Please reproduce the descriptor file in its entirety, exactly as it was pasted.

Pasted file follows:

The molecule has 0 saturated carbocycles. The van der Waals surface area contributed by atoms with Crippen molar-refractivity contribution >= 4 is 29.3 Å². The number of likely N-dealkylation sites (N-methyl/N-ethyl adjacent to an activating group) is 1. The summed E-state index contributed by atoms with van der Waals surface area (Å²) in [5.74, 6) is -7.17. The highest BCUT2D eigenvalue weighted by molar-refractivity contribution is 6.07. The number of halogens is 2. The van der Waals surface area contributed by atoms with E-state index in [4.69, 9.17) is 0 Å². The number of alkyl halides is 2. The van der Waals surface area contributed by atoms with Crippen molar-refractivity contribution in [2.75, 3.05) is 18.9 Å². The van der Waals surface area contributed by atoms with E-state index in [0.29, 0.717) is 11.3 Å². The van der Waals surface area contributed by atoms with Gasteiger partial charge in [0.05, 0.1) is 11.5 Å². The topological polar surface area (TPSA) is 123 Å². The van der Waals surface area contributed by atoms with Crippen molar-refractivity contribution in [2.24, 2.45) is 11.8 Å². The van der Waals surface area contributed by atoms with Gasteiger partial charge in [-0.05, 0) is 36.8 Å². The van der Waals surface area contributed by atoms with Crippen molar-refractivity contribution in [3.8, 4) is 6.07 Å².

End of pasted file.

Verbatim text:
The molecule has 0 saturated carbocycles. The van der Waals surface area contributed by atoms with Crippen molar-refractivity contribution >= 4 is 29.3 Å². The number of likely N-dealkylation sites (N-methyl/N-ethyl adjacent to an activating group) is 1. The summed E-state index contributed by atoms with van der Waals surface area (Å²) in [5.74, 6) is -7.17. The highest BCUT2D eigenvalue weighted by molar-refractivity contribution is 6.07. The number of halogens is 2. The van der Waals surface area contributed by atoms with E-state index in [4.69, 9.17) is 0 Å². The number of alkyl halides is 2. The van der Waals surface area contributed by atoms with Crippen molar-refractivity contribution in [2.75, 3.05) is 18.9 Å². The van der Waals surface area contributed by atoms with E-state index in [0.29, 0.717) is 11.3 Å². The van der Waals surface area contributed by atoms with Gasteiger partial charge in [0.05, 0.1) is 11.5 Å². The topological polar surface area (TPSA) is 123 Å². The van der Waals surface area contributed by atoms with Crippen molar-refractivity contribution in [2.24, 2.45) is 11.8 Å². The van der Waals surface area contributed by atoms with Gasteiger partial charge in [-0.05, 0) is 36.8 Å². The van der Waals surface area contributed by atoms with Crippen molar-refractivity contribution in [3.8, 4) is 6.07 Å².